Getting to the bottom of pit latrine faeces earns Lorika Beukes a PhD
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Durban - Emptying a pit latrine, filled with faecal sludge to investigate the microbes present in it, may not be the average person's passion or idea of a dream job.
But Pietermaritzburg born, Dr Lorika Beukes is not your average person.
A prinicipal microscopy technician at UKZN’s Microscopy and Microanalysis Unit (MMU) her passion has been researching the growing global threat of antimicrobial resistance which meant that she had to empty pit latrines in Durban and take skin samples from municipal workers to find out the level of microbial contamination.
Now, her hours behind the microscope has finally paid off after she received her PhD in Microbiology for her investigation of the presence of antibiotic resistant bacteria present in pit latrine faecal sludge and the presence of bacterial contamination on household surfaces.
The achievement is a highlight in her career, Beukes said, adding that after matriculated she had to go work to help support her family and still pursue academics.
"When you come from a disadvantaged community (Woodlands in Pietermaritzburg), your first option when leaving school is always finding employment rather than studying. I am glad that I could have done both," she said.
Her PhD came after the work she did in a community in eThekwini, where she detected multi-drug resistant (MDR) bacteria present in pit latrine faecal sludge, and determined the level of microbial contamination on household surfaces and municipal workers’ skin surface before and after manual pit latrine emptying.
"In South Africa there is a lack of data on the screening and emergence of antibiotic resistant bacteria from pit latrines and the potential health risks for those emptying them," explained Beukes.
"This research has generated data required to verify the potential risks involved with pit latrine biosolids produced in poor communities," she said.
Beukes discovered an increase in microbial contamination on household surfaces and municipal workers’ skin after pit emptying, and said this revealed the vital need to educate both municipal workers and household members on personal hygiene, emphasising thorough handwashing and the correct use of personal protective equipment.
This finding is particularly salient in the context of the ongoing Covid-19 pandemic.
"There is still a clear lack of knowledge and/or poor attitudes toward proper hygiene, and therefore, despite the improvement of sanitation facilities, there is no guarantee that these systems will be used correctly," she said.
This is particularly of concern in a country with high rates of infection with HIV and tuberculosis, where diarrheal diseases are still one of the top ten leading causes of child deaths.
Additionally, Beukes noted that the bacteria found in pit latrine faecal sludge are highly resistant to critical, last resort antibiotics, possibly indicating overuse or misuse of antibiotics and a gap in knowledge about the proper use of these life-saving medicines.
This study, the first of its kind in this locale, will form a baseline for similar research in the future.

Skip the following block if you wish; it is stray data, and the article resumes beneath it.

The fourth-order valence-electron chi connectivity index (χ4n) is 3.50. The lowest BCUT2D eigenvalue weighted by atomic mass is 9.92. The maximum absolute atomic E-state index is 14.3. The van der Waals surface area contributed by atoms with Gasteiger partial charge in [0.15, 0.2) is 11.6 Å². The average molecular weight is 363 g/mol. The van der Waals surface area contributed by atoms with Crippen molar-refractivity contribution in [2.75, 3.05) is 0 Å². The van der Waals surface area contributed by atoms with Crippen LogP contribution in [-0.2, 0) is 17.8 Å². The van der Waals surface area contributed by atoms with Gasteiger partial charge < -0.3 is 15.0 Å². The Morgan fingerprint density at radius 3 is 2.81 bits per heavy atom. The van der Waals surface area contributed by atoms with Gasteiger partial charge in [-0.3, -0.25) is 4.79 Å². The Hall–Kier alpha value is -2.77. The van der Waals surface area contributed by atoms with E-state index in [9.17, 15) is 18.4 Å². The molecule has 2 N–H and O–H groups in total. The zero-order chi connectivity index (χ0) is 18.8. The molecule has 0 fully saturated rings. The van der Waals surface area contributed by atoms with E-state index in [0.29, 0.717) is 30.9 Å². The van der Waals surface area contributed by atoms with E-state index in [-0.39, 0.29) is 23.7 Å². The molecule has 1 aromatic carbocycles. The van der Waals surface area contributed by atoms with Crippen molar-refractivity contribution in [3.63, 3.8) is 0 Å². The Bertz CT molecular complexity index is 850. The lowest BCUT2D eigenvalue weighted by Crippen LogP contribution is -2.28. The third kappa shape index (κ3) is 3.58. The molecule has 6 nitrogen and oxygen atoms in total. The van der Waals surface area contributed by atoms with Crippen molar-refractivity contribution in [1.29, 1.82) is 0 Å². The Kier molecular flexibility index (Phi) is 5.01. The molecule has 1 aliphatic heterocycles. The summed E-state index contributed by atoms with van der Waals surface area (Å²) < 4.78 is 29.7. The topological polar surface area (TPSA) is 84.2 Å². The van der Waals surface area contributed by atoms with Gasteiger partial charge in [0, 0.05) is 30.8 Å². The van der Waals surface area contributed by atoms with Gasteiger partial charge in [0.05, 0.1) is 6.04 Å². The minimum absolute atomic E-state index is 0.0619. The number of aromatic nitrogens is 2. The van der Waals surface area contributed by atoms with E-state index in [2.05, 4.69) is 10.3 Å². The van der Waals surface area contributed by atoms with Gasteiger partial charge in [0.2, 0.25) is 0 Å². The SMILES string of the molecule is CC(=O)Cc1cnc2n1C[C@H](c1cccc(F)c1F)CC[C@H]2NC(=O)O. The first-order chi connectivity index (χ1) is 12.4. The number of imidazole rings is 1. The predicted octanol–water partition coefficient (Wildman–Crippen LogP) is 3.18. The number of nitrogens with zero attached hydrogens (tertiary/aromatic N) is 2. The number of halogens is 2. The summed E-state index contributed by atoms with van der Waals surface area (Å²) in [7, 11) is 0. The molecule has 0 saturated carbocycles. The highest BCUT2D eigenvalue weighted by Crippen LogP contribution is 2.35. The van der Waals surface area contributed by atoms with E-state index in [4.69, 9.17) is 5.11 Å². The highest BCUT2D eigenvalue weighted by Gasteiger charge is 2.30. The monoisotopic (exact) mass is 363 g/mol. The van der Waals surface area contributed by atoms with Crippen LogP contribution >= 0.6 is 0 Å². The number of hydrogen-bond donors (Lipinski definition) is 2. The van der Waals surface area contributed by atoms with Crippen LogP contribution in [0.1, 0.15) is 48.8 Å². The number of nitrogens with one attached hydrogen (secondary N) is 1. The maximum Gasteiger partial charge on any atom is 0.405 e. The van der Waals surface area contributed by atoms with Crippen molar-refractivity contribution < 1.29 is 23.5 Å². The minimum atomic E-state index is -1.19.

The data generated will enable the implementation of safer handling procedures of materials harbouring MDR pathogens, and create awareness on the need for proper personal hygiene and sanitation.
Beukes, who attended Haythorne Secondary and grew up in Woodlands - both in Pietermaritzburg - has presented her findings at local and international conferences, and has published her research in international peer-reviewed journals.
"Working with human feces for my PhD project was very challenging but as a microbiologist, you become accustomed to working with the 'nasties'," she said.
"Pit latrines can be a physical danger in many peri-urban communities notwithstanding the potential health risk they pose to community members and municipal workers (who empty them) due to the potential pathogens contained in the fecal sludge. I particularly enjoyed my PhD research project on antimicrobial resistance as it is a trending topic in the medical field, reflecting the overuse and/or misuse of critical last resort antibiotics in our communities and healthcare industries, resulting in what we call “superbugs” (multi-drug resistant bacteria). These superbugs pose a great health risk to community members who are infected with them as treatment for these infections is very limited".
Beukes completed all of her qualifications at UKZN, being drawn to the discipline of microbiology while completing her Bachelor of Science in Biomolecular technology.
During her undergraduate studies, she volunteered at Umgeni Water’s microbiology laboratory, further fuelling her natural love of the sciences.
She said that UKZN, home to many internationally recognised microbiology experts, provided excellent grounding for her research.
Beukes has worked at the MMU for six years, and pursuing her research while working has strengthened both her academic and technical expertise.
She gained teaching experience during her studies through demonstrating, tutoring, and serving as a teaching assistant.
"I use my experience to train students and commercial clients on the best way forward with analysing their research samples, and collaborate with local and international peers on various projects that require microscopy analysis,’ she said.
Beukes, expressed gratitude to God for her success, and thanked her family and friends for their support, saying she is the first member of the Beukes and Dirks branches of her family to attain a PhD - the first person do this in her family.
She dedicated her success to both her families.
Beukes thanked her supervisor Professor Stefan Schmidt for his constant guidance and expert advice, and thanked her laboratory mates and colleagues at the MMU, particularly Ms Ntombozuko Matyumza.